Kenya Airways’ partnership with Lufthansa Technik, initiated in August to address among other things, spare parts delays, appears to have fallen short of its intended goals.

The collaboration aimed to facilitate timely spare parts acquisition and aircraft maintenance, thereby mitigating costly operational disruptions caused by delays.

However, the carrier recently reported setbacks in spare parts delivery, leading to disruptions in its scheduled services.

The partnership, forged to grant Kenya Airways access to a global parts pool for the Dreamliner fleet, was anticipated to significantly enhance spare parts availability.

Despite these expectations, CEO Allan Kilavuka acknowledged the recent challenges but highlighted the partnership’s crucial role in alleviating shortages over the past week.

“The Lufthansa Technik is a very successful CSP and that is why we were able to release the 3 787 AOG (Aircraft on Ground), extra delay in availing and shipping of spare parts, we are still able to release the aircraft with some disruption for a limited time,” Mr Kilavuka told Business Day Africa.

During the signing of the agreement, Kenya Airways expressed optimism about the deal’s potential to address the shortage of spare parts for its Boeing fleet, preventing costly delays that resulted in the grounding of some aircraft earlier this year.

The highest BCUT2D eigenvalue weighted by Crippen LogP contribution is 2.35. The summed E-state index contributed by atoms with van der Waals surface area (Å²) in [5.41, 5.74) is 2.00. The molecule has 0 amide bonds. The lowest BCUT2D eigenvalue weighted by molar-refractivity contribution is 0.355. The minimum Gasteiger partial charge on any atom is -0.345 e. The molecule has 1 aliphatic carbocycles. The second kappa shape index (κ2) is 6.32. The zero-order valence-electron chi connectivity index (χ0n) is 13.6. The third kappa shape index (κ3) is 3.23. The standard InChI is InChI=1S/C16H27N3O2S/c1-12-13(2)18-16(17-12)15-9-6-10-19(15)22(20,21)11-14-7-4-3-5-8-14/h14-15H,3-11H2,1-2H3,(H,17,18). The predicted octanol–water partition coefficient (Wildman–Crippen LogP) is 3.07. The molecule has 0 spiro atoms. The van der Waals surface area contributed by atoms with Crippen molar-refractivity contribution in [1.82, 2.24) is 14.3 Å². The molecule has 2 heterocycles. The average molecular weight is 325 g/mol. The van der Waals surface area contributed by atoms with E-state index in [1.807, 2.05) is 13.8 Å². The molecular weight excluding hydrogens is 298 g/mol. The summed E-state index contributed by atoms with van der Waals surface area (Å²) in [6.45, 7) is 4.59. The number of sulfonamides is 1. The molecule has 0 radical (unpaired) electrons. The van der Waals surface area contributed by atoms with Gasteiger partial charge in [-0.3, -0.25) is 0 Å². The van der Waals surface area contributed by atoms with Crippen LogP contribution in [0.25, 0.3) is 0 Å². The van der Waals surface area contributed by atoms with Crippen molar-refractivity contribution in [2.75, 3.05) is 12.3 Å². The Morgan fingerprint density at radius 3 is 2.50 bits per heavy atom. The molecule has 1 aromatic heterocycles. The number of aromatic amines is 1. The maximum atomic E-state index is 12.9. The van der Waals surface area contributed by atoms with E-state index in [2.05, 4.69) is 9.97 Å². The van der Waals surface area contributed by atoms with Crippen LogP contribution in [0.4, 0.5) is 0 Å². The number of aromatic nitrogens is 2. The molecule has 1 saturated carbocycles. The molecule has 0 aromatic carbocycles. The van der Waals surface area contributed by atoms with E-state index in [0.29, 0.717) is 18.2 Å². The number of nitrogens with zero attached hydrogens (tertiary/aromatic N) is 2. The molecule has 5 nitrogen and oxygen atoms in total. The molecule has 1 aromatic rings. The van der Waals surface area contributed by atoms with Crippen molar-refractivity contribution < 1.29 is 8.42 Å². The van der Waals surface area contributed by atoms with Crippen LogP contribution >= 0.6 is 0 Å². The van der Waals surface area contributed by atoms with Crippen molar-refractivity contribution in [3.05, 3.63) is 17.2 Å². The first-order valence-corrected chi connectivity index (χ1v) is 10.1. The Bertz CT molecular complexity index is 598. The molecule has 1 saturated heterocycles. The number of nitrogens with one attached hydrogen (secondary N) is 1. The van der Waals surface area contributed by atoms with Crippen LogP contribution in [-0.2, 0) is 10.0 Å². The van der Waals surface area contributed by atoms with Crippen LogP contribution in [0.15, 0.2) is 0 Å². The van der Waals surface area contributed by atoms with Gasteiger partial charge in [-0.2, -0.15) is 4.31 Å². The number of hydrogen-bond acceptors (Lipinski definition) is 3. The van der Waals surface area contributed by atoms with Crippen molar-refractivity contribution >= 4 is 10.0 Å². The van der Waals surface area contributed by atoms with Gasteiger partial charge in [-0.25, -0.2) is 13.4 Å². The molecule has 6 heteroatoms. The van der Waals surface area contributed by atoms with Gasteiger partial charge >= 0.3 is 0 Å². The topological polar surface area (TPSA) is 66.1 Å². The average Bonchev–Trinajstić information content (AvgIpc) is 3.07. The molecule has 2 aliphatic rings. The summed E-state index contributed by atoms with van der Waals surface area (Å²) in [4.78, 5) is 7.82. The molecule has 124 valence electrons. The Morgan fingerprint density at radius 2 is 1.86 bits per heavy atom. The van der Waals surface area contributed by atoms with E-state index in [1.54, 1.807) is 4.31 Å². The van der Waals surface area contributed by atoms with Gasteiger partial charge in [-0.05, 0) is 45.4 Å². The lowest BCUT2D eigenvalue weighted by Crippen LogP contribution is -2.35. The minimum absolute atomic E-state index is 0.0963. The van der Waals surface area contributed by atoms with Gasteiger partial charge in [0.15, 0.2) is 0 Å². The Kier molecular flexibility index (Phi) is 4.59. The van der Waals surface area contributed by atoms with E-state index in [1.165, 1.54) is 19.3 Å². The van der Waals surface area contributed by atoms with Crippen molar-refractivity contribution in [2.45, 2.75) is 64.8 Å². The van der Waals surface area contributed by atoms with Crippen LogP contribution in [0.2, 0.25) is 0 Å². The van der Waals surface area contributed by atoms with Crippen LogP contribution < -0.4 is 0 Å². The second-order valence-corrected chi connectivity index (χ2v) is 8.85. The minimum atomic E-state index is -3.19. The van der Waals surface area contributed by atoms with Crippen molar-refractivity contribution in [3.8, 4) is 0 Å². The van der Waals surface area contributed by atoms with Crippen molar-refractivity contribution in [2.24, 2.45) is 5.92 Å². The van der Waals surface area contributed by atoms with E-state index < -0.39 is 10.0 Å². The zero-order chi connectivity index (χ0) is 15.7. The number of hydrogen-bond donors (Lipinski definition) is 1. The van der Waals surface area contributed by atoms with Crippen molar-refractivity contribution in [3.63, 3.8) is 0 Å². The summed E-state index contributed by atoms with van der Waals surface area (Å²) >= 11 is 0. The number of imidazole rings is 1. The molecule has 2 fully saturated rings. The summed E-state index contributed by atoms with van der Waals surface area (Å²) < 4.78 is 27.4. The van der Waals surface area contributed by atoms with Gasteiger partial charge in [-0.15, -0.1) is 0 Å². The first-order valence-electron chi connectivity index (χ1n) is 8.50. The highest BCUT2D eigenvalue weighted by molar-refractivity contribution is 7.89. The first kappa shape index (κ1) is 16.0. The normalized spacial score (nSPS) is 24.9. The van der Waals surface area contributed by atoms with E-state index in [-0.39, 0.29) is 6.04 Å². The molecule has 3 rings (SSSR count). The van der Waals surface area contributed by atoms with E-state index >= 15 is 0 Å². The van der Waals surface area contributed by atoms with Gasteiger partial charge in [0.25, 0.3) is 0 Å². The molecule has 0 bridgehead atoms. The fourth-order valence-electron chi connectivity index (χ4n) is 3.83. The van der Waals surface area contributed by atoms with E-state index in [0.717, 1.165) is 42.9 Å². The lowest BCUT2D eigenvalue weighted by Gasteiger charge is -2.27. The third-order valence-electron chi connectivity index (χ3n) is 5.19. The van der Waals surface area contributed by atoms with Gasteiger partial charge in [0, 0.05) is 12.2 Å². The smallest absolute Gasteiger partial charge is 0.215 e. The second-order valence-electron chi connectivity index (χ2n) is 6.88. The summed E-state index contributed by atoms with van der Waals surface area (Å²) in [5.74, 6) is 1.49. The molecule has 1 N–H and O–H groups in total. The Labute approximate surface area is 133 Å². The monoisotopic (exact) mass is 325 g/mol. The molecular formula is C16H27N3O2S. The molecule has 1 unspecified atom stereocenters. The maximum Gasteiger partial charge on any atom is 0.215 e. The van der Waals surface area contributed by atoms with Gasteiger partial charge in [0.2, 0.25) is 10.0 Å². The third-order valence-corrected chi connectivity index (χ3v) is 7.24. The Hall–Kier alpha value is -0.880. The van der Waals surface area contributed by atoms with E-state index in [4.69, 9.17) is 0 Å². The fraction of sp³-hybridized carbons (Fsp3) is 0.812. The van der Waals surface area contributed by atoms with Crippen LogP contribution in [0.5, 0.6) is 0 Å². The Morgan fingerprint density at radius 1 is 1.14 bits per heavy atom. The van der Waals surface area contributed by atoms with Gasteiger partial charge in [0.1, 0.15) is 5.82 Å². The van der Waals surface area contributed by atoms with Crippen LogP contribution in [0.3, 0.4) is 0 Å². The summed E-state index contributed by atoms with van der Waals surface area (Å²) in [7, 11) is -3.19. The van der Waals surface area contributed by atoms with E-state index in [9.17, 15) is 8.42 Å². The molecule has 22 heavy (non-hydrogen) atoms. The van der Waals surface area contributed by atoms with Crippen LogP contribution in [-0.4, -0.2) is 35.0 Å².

The shortage was attributed to the Ukraine war crisis, which disrupted the Russian supply chain vital to the global aviation industry.

Kenya Airways, operating nine Boeing 787 aircraft primarily for long-haul routes, cited the dependence on Russian titanium, a key raw material for aviation maintenance.

The ongoing conflict between Russia and Ukraine, which began in February of the previous year, severely impacted the aviation sector’s supply chain.

Despite these challenges, the new contract with Lufthansa Technik coincided with increased passenger demand, prompting Kenya Airways to expand its flight frequencies globally.

The airline on Tuesday announced a partial easing of disruption, with the release of a previously grounded Boeing 787.

“The challenges of delayed spare parts delivery have eased because many of the necessary components have been delivered, enabling us to return to service the last Boeing 787 Dreamliner, whose release had been delayed. This is a significant step towards restoring operational efficiency and ensuring an uninterrupted travel experience for all our passengers,” said the carrier.